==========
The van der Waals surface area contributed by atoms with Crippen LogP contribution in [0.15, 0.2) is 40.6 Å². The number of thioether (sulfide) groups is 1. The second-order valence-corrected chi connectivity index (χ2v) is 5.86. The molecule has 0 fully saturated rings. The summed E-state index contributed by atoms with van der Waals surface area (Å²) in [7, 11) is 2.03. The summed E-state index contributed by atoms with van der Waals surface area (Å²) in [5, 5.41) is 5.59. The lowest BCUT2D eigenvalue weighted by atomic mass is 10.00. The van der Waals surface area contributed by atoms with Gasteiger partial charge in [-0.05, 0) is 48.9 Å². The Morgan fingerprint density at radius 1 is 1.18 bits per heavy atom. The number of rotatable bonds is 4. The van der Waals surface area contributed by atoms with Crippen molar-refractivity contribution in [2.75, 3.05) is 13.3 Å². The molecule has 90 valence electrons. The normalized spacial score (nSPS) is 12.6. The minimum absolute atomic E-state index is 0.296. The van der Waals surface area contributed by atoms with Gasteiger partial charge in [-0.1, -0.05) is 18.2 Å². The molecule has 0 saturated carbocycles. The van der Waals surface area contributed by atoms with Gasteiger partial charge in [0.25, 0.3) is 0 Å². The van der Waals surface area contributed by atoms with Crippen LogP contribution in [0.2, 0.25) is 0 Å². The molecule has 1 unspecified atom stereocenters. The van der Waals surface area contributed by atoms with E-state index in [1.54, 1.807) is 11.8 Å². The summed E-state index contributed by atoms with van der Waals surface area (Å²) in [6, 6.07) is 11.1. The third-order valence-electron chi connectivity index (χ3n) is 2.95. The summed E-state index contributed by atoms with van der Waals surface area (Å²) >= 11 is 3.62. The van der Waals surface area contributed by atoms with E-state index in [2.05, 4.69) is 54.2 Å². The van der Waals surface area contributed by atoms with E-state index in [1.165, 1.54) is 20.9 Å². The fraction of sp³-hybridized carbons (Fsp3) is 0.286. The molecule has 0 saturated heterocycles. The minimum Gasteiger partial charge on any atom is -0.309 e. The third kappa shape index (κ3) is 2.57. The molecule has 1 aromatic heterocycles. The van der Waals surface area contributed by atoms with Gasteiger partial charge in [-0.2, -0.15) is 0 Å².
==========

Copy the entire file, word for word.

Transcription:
The van der Waals surface area contributed by atoms with Crippen LogP contribution in [0.15, 0.2) is 40.6 Å². The number of thioether (sulfide) groups is 1. The second-order valence-corrected chi connectivity index (χ2v) is 5.86. The molecule has 0 fully saturated rings. The summed E-state index contributed by atoms with van der Waals surface area (Å²) in [7, 11) is 2.03. The summed E-state index contributed by atoms with van der Waals surface area (Å²) in [5, 5.41) is 5.59. The lowest BCUT2D eigenvalue weighted by atomic mass is 10.00. The van der Waals surface area contributed by atoms with Gasteiger partial charge in [-0.05, 0) is 48.9 Å². The Morgan fingerprint density at radius 1 is 1.18 bits per heavy atom. The number of rotatable bonds is 4. The van der Waals surface area contributed by atoms with Crippen molar-refractivity contribution in [2.75, 3.05) is 13.3 Å². The molecule has 90 valence electrons. The normalized spacial score (nSPS) is 12.6. The minimum absolute atomic E-state index is 0.296. The van der Waals surface area contributed by atoms with Gasteiger partial charge in [-0.1, -0.05) is 18.2 Å². The molecule has 0 saturated carbocycles. The van der Waals surface area contributed by atoms with Gasteiger partial charge in [0.25, 0.3) is 0 Å². The van der Waals surface area contributed by atoms with Crippen LogP contribution in [0.2, 0.25) is 0 Å². The molecule has 1 unspecified atom stereocenters. The van der Waals surface area contributed by atoms with E-state index in [1.54, 1.807) is 11.8 Å². The summed E-state index contributed by atoms with van der Waals surface area (Å²) in [6, 6.07) is 11.1. The third-order valence-electron chi connectivity index (χ3n) is 2.95. The summed E-state index contributed by atoms with van der Waals surface area (Å²) >= 11 is 3.62. The van der Waals surface area contributed by atoms with E-state index in [2.05, 4.69) is 54.2 Å². The van der Waals surface area contributed by atoms with E-state index in [1.165, 1.54) is 20.9 Å². The fraction of sp³-hybridized carbons (Fsp3) is 0.286. The molecule has 0 saturated heterocycles. The minimum Gasteiger partial charge on any atom is -0.309 e. The third kappa shape index (κ3) is 2.57. The molecule has 1 aromatic heterocycles. The van der Waals surface area contributed by atoms with Gasteiger partial charge in [-0.2, -0.15) is 0 Å².